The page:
The Käte Hamburger Kolleg / Centre for Global Cooperation Research is proud to announce that its own Dr. Nina Schneider has completed the habilitation process through the University of Duisburg-Essen’s Faculty of Humanities. Along with the title of Lecturer (Privatdozentin), Dr. Schneider receives the much-deserved recognition of leadership in her field.
Dr. Schneider has been a research group leader at the centre since 2018, first of the project 'Global Cooperation and Polycentric Governance,' and more recently in the newly established group 'Legitimation and Delegitimation. She has contributed widely to these projects, which seek to highlight the modern dynamics of intricately interwoven global systems and organizations.
For the written component of the habilitation, Dr. Schneider submitted her dissertation Global Child Labour Opponents in the Americas and their Campaigns in Global Perspective, 1888–1938, which represents an aspect of a larger project funded by the German Research Foundation (DFG). The project addresses an issue which is aligned to the Centre’s mandate, but which is also relevant for human rights on a global scale. The study provokes a problematization of the historic struggle against child labour for the modern climate of sociopolitical interconnectivity. Dr. Schneider combines a biographical perspective and a global history approach, moving from narrative analysis of specific actors outward to the broader international and historical contexts leading to the global goal of abolition of child labour per se.
So far, historical studies on global cooperation have been scarce at the Centre. My project seeks to bridge this gap; it also seeks to advance the centre’s research thematically, empirically, and methodologically. Studying global anti-child labour opposition – I hope – may help spread optimism; child labour was successfully combatted in the past, even if only partially and even if it took a long time.
For the oral component of the habilitation process, Dr. Schneider held a lecture on the topic of Joseph Arthur de Gobineau’s Essay on the Inequality of the Human Races (1853-55). Aiming to identify, systematize, and discuss different readings of this controversial and racially charged work, Schneider asks: what meaning has been ascribed to Gobineau’s essay over time, and what are the central debates in the research community?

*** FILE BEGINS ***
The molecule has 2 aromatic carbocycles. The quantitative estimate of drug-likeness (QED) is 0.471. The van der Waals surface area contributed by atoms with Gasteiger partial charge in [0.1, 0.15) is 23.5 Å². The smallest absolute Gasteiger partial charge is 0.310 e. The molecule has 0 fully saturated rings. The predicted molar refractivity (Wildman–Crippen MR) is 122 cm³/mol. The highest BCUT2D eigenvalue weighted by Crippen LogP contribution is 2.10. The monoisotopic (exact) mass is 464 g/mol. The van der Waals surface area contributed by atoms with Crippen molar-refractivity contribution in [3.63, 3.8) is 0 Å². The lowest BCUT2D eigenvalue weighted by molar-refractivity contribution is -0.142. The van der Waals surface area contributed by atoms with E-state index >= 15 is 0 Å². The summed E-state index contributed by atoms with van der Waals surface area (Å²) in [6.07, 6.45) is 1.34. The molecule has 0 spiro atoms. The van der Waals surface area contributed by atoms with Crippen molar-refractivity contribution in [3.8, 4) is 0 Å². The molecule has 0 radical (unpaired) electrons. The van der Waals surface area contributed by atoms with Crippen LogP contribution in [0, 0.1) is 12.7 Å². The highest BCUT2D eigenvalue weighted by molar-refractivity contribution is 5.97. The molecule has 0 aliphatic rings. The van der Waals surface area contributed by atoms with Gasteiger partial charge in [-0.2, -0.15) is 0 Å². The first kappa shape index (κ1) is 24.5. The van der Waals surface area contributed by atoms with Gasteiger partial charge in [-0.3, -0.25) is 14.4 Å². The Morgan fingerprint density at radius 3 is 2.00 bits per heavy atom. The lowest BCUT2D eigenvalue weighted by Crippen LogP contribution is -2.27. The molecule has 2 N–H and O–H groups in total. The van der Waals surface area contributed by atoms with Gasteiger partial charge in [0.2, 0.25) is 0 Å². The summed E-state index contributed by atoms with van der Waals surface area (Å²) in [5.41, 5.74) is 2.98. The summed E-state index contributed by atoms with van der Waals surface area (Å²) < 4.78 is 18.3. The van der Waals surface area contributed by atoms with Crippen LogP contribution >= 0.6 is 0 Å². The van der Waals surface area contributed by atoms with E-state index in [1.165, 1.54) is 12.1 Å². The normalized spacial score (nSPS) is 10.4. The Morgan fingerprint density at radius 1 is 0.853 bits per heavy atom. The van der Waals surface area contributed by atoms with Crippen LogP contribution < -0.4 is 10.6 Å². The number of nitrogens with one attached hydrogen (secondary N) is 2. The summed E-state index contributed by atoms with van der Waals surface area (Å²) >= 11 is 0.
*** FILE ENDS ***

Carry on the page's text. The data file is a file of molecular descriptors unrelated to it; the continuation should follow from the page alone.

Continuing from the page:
Gobineau, his work, and especially its reception are more complex and paradoxical than one might think. I tried to correct or nuance the simplified image of Gobineau, and at the same time to problematize exaggerated attempts at its rehabilitation.
This nuanced analysis of the differential application of Gobineau’s essay resonates with the blended narrative and theoretical methodology of the Legitimation and Delegitimation group’s mandate. Dr. Schneider plans to contribute essays on this topic, including legitimation of racial inequality (and racism itself) from the perspectives of global history, connected history, and the particular case of the later appropriations of Gobineau’s work.
Following the successful completion of her habilitation, Dr. Schneider is working as Privatdozent at the University of Duisburg-Essen. Beginning in the summer semester of 2021, her first course is titled 'Introduction to Public History: Definitions, Debates, and Examples'.